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It was precisely this fact that maddened the older men and their friends. Another discomforting circumstance was Wagner's intense Germanism. He was not content to claim Germany for the Germans: he claimed all Europe, or at least all European art, for the Germans.

Eduard von Hartmann, in his recent work, "Die Philosophie des Schönen," has some just remarks on Wagner's mistake in making his operas so long that conductors are obliged to use the red pencil, which is not always done intelligently; whereas if he himself had undertaken the task of condensing his works their organic unity might have been preserved.

In spite of the acknowledged success of 'Rienzi, Wagner's enemies were never tired of repeating that, like Monteverde, he had invented a new system because he could not manipulate the old. It seems hardly possible to us that musicians could ever have been found to deny that the composer of 'Die Meistersinger' was a consummate master of counterpoint.

All this we took in at a look, and without any break in the talk, taking us back as it did to the day when we bade good-by to the college and its professors, and shook hands with each other for the last time. Looking into Wagner's face it did not seem so long ago; while I, floating round the world, had gathered experience enough to make me feel, if not look, something older.

There is something of the same universal tenderness, the same religious linking together of all the world, in some vague enough, but very beautiful, Pantheism. I think it is beside the question to discuss how far Wagner's intentions were technically religious: how far Parsifal himself is either Christ or Buddha, and how far Kundry is a new Magdalen.

No doubt Rosa Sucher's idea of the part was Wagner's idea at one moment of his life. Wagner was a man with hundreds of ideas; he tried them all, retaining some and discarding others. Some half-dozen have fixed themselves immutably in certain minds, and an undue importance is given to them, an importance that Wagner would never have allowed.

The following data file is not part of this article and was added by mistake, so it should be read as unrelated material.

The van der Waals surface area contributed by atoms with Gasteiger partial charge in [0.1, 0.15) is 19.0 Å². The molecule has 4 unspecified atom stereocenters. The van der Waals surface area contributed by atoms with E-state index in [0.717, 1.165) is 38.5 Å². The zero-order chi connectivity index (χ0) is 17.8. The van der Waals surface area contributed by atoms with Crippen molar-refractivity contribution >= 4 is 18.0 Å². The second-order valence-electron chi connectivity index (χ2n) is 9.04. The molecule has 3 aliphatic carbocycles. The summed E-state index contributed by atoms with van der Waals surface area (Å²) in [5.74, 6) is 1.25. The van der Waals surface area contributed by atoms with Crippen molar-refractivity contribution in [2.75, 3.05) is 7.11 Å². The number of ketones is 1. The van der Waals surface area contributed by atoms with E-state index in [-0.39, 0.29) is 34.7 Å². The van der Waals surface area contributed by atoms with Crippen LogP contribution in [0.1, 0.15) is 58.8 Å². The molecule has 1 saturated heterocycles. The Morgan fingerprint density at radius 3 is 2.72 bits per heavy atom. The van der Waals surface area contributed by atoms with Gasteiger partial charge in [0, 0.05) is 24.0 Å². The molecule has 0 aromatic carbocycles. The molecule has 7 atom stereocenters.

According to Wagner's own account he made a handsome bid for success; for nearly all the dramatis-personæ came to an untimely end, and a spectre told one, not yet finished off, that if he moved another step his nose would then and there crumble to powder.

Viola was delighted; her keen ear enjoyed the unusual sound. "Oh, Trevor, that repeated note, how glorious it is! It reminds me of a sustained note in Wagner's Festpiel. I do wish they'd go on." She seated herself by the window listening with rapture in her eyes.

I have so often insisted on the pictorial power of Wagner's music, that, save for one quality of the pictures in the "Ring," and especially in "Siegfried," it would be unnecessary to say more about it now. That quality is their old-world atmosphere, their power of filling us with a sense of the old time before us.

Unfortunately, there are only a few artists as yet who have sufficiently caught Wagner's intentions to be able to sing in this manner. Carl Hill, who created the part of the magician Klingsor at the Parsifal Festival, in 1882, was one of these exceptions.